I own a house and hold a lease on another. I'm contributing $500 to the YMCA this weekend. I'm also loaning $25,000 to an immigrant for her education. I'm not rich at all but I'm fortunate. I could make a committment to a third house, though I don't think this is what you're asking. I've evolved a nimble set of tools including financial tools to protect me against the risks of high-tech employment, while capitalizing on rewards. One reason I work so hard (for me) lately is because the work is there to be done with good compensation. Perhaps it won't last. That's the fact I know and live with and you... wish would disappear? Between us, who is more able to commit to a home and/or a child? Which one of us is the realist?

Excluding two years back-n-forth to Brooklyn, I've lived in the same area about 15 years, and the schools and lifestyle here are good or great. The home I own is a land neighbor to Seattle Prep, considered Seattle's #2 private secondary school after Lakeside. I was telling my roommate today that my current neighborhood is sketchy (it's 2:30am and there are still people revelling and hooting in the street outside my window), but the home itself where I live could support a child and a wife with ease and grace. I maintain a five-figure bank account of cash borrowed without interest, which operates over an enormous ($200k) credit cushion. So I'm able to capitalize on market conditions (including employment market conditions) far more nimbly than a great many Americans. My heart goes out to those harmed and undermined by globalism, and to those just plum bad at finance. I am also aware of a remarkable upside to globalism (and finance) that helps a great many people. And I support sensible intervention for people impacted by global change. But you seem to want to take the risk out of a fundamentally dynamic and risky marketplace. I find this view far out. I don't think it's a desirable or a possible goal.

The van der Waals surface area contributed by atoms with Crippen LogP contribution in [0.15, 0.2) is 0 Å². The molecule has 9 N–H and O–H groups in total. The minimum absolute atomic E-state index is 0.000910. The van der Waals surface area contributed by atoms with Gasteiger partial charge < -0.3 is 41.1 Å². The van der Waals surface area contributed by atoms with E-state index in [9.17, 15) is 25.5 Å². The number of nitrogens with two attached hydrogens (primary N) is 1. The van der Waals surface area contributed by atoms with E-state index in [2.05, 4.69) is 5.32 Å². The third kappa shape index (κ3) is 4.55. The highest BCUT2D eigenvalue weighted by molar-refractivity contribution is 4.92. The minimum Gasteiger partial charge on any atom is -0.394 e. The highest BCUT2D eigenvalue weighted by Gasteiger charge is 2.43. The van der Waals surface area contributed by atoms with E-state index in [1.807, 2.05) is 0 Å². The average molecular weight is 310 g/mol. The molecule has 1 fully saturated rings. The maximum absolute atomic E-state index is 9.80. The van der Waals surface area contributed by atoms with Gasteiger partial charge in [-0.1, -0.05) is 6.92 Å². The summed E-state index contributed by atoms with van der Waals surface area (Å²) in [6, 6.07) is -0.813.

Let me tell you about delivering pizza. I had a car and I was in an economic downturn. Nobody would hire me for any purpose, except pizza delivery, and I love pizza, so I got the job. First I got the day shift, hustling pizzas. At the same time, I created software that ultimately earned a substantial return (around $30k so far). At the pizzaria, I went from driver to cook to Saturday night driver to I.T. support to personnel to web expansion. I was given fifty dollar bills for keeping the old DOS sales system online. I'm trying to tell you something I was showing myself then: There's a reason I'm a "humble baller" now, and no matter where I am, I will take on the challenge. I'm not saying I'm super-special. But I am defending the meaning of that period, perhaps alluding to the experiences and traits that make me comfortable and confident even in the face of global competition at global labor rates, and finally I'm disputing your view that there was all that much inefficiency. The experience made me very aggressive and ambitious through the last five years in high-tech employment.